Co-incidentally, those guidelines have been under revision for the past decade, although Public Service and Administration Minister Ayanda Dlodlo promised completion shortly. There are some issues, including vagueness as to whether the 70% threshold for official car acquisition at the total annual salary package of a minister or deputy minister applies to just one car or both cars together.
Based on that 70% threshold, according to Parliament’s procurement proposals, Mbete and Modise were entitled to official cars each valued at R1,977,829 and their deputies Tsenoli and Tau qualified for a maximum value of R1,384,456.
The 2018 official cars that cost just over R3.66-million are individualised with extras although it’s not clear who drives what aside from the Q7 for presiding officers, and Q5s for their deputies.
One of the Audi Q7s, priced at R1,157,914.30 including VAT, according to the paperwork includes extras like a Bose sound system at R14,802, panoramic glass roof at a cost of R22,464 and “assistance package with adaptive cruise” priced at R19,673. The other Audi Q7, priced at R1,127,871.70 including VAT, has forfeited the sound system, kept the panoramic glass roof and included “20 cast aluminium alloy wheels, 10 spoke” at a cost of R27,699 and seat heating costing R10,157.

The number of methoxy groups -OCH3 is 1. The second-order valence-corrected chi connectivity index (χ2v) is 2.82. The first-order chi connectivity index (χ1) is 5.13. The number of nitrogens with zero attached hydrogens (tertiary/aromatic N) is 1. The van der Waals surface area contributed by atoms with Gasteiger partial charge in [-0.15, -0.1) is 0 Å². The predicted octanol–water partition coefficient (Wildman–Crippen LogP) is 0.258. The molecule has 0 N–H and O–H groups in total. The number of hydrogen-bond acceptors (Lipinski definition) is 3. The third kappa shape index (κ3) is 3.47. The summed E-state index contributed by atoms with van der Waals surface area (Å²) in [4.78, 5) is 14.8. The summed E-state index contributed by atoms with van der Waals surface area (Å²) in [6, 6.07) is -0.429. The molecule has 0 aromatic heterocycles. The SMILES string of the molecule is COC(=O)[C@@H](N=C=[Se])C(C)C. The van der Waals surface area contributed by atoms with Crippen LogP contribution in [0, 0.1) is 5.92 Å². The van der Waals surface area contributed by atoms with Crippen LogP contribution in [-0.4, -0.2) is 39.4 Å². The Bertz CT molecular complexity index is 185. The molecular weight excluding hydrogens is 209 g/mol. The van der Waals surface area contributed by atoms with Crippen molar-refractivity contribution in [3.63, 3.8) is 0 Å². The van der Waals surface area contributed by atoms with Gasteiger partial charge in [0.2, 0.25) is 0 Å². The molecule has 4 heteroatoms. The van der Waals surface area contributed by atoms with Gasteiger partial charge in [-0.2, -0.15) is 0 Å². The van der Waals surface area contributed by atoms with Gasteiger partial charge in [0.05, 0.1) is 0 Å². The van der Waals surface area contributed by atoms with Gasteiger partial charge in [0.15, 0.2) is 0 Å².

One Audi Q5 costing R709,924.90 including VAT, according to the paperwork, features extras like the panoramic glass roof – R15,710 on this model – a towing hitch costing R11,013 and “parking assist plus” at R8,566. The other, the cheapest car at R673,701.05 including VAT, has few extras aside from the panoramic glass roof, but includes a park assist plus package valued at R6,593 and has the “high gloss package” at R2,100.
These official cars were procured in the last months ahead of the 2019 elections that marks the end of term of the current Parliament. The cars remain the property of Parliament, not of individuals, and officialdom’s argument may well focus on this, while invoking the provisions for official transportation in the Ministerial Handbook.But in these times of cost-cutting across the state to balance books, citizens under increasing pressure after April 2018’s VAT hike to 15% and the rising cost of petrol, food and just about anything else, perhaps it’s time another Ministerial Handbook provision should get attention. That provision allows public office-bearers to use their own private vehicles, and claim back mileage. DM